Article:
Except Connie wanted to be called CT, because she did not like her name.
She said, Are you going to turn the light off?"
I said, "Right," and got up. I crossed to the light switch and surveyed the room for a last moment before I couldn't see it any more. My left hand drifted against the door, and I couldn't help thinking about the couch in the common room and how everyone would gather there. Across the room was my locker, my hair clips and lipstick set carefully on its edge in a precise line.
Connie said, "Why do you trust the Director so completely?"
I took one step and stopped. "Why don't you?"
"Because ever since he started that board he's been forcing us to compete. That's not how teams work. And this program - what is he even doing? Why don't we ever hear from anyone in the UNSC besides him and the Counselor? What is that Sarcophagus?"
I said, "This is a top-secret program. It's even secret from most UNSC officers. That explains everything that you see as the Director being malicious. There is no problem."
I turned off the lights, stomped back to bed the best I could in bare feet, and lay back down.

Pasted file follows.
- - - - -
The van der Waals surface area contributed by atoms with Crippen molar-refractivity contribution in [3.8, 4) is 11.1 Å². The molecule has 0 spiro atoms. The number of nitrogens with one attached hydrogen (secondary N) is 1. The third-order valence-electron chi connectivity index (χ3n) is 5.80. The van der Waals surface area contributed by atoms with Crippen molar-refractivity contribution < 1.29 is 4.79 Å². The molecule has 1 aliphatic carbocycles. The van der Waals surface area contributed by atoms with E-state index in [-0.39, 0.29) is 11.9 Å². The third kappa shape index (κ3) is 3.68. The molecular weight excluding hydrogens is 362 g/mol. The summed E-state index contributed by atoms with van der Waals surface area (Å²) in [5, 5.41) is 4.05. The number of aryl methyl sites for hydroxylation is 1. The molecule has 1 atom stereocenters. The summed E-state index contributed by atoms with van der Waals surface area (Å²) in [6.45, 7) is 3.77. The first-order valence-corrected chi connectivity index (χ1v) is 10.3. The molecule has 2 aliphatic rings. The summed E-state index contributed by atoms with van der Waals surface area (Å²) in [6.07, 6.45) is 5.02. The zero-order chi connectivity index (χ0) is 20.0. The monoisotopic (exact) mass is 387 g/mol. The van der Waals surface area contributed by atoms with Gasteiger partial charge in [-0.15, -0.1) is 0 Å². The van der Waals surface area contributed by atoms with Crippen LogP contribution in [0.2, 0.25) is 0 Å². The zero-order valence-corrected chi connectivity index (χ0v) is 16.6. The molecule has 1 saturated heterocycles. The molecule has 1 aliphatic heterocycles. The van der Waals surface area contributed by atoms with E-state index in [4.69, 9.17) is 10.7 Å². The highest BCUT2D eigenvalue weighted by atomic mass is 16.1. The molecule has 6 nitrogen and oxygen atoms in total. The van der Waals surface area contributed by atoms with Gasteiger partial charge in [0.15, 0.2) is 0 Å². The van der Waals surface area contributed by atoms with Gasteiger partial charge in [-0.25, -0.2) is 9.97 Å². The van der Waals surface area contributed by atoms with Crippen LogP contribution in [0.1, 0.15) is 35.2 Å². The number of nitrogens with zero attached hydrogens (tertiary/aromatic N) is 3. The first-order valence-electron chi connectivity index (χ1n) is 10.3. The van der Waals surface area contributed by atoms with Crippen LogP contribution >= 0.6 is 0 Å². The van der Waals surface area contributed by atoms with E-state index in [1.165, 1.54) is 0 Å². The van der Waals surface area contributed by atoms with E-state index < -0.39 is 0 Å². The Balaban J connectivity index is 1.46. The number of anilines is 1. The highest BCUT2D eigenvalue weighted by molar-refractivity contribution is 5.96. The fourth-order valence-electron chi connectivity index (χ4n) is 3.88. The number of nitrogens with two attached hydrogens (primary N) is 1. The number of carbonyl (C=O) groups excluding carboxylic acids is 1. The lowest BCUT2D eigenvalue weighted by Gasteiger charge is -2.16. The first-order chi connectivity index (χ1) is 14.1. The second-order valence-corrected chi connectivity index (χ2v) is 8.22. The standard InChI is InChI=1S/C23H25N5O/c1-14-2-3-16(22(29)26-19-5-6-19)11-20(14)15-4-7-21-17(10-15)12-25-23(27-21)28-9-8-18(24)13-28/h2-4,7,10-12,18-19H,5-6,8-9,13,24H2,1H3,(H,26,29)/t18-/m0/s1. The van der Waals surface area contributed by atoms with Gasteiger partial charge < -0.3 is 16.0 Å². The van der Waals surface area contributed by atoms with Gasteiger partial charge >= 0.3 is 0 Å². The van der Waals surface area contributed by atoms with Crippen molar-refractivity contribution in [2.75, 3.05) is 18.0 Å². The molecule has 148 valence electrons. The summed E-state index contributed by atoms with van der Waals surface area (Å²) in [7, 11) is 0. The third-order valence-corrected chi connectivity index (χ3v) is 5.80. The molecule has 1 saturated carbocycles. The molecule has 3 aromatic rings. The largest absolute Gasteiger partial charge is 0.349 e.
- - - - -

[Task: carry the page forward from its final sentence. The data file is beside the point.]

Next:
Her voice floated out of the dark. "Tell me what the Sarcophagus is."
"I don't know what it is."
"Tell me what he's doing with it."
"I don't know."
"Tell me you're okay with not knowing."
I closed my eyes. I could hear her moving around, trying to get comfortable. She couldn't sleep. (I couldn't have those days.) I thought that she should try counting sheep, counting hours until the next morning when we had to get up and eat together, our movements synchronized, and do our job. Eight, seven, six, five. I heard shifting sounds. Four, three, two.
Author's Note: This story had a lot of inciting emotions. I dislike Carolina with a passion: among unique female characters like CT and 479 she seemed to me to, especially in the last few episodes of the heist, be falling into the fiery warrior cliche that drove me so enthusiastically away from the female characters in the Star Wars fandom. I can't identify with someone with so much confidence and practical perfectionism, but was told that it might be a good life skill to do so. Therefore, the first person perspective is somewhat therapeutic. It also enabled me to mask with dialogue the fact that I still have no idea what's going on in Carolina's head.
In the middle of writing this I also came across a LiveJournal post from another fandom encouraging writers to do more female-centric gen fic, which is an excellent idea. Unless you really want to exclude it by counting talking about the program as talking about the Director, this fic passes the Bechdel Test.
This also unintentionally became a parallel story to "Left-Side Senses", so I might do a series of "CT has meaningful conversations with everybody" stories.